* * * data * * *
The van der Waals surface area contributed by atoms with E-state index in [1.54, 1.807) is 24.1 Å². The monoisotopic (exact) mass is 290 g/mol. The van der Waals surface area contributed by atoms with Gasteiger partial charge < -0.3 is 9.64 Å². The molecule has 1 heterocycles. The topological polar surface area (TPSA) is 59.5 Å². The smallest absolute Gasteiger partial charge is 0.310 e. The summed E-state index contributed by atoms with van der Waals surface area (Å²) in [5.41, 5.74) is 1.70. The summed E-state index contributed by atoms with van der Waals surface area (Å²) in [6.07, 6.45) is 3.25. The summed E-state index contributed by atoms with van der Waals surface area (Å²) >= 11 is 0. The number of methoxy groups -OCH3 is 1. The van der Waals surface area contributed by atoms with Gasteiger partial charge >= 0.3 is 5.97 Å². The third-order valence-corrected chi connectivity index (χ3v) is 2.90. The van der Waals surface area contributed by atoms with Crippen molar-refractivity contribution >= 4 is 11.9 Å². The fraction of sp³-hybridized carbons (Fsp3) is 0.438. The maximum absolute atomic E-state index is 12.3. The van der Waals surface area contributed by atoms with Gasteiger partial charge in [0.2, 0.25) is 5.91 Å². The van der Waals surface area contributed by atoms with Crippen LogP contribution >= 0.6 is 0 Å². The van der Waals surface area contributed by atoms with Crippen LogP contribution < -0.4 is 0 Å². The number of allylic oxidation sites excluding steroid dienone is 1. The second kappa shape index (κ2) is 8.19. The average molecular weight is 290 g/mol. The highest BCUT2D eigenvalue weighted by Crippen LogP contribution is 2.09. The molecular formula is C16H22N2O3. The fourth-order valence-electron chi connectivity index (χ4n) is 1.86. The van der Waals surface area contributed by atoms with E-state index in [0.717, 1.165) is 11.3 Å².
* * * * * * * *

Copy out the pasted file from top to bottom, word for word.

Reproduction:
The van der Waals surface area contributed by atoms with E-state index in [1.54, 1.807) is 24.1 Å². The monoisotopic (exact) mass is 290 g/mol. The van der Waals surface area contributed by atoms with Gasteiger partial charge < -0.3 is 9.64 Å². The molecule has 1 heterocycles. The topological polar surface area (TPSA) is 59.5 Å². The smallest absolute Gasteiger partial charge is 0.310 e. The summed E-state index contributed by atoms with van der Waals surface area (Å²) in [5.41, 5.74) is 1.70. The summed E-state index contributed by atoms with van der Waals surface area (Å²) in [6.07, 6.45) is 3.25. The summed E-state index contributed by atoms with van der Waals surface area (Å²) >= 11 is 0. The number of methoxy groups -OCH3 is 1. The van der Waals surface area contributed by atoms with Gasteiger partial charge >= 0.3 is 5.97 Å². The third-order valence-corrected chi connectivity index (χ3v) is 2.90. The van der Waals surface area contributed by atoms with Crippen molar-refractivity contribution >= 4 is 11.9 Å². The fraction of sp³-hybridized carbons (Fsp3) is 0.438. The maximum absolute atomic E-state index is 12.3. The van der Waals surface area contributed by atoms with Gasteiger partial charge in [0.2, 0.25) is 5.91 Å². The van der Waals surface area contributed by atoms with Crippen LogP contribution >= 0.6 is 0 Å². The van der Waals surface area contributed by atoms with Crippen LogP contribution < -0.4 is 0 Å². The number of allylic oxidation sites excluding steroid dienone is 1. The second kappa shape index (κ2) is 8.19. The average molecular weight is 290 g/mol. The highest BCUT2D eigenvalue weighted by Crippen LogP contribution is 2.09. The molecular formula is C16H22N2O3. The fourth-order valence-electron chi connectivity index (χ4n) is 1.86. The van der Waals surface area contributed by atoms with E-state index in [0.717, 1.165) is 11.3 Å².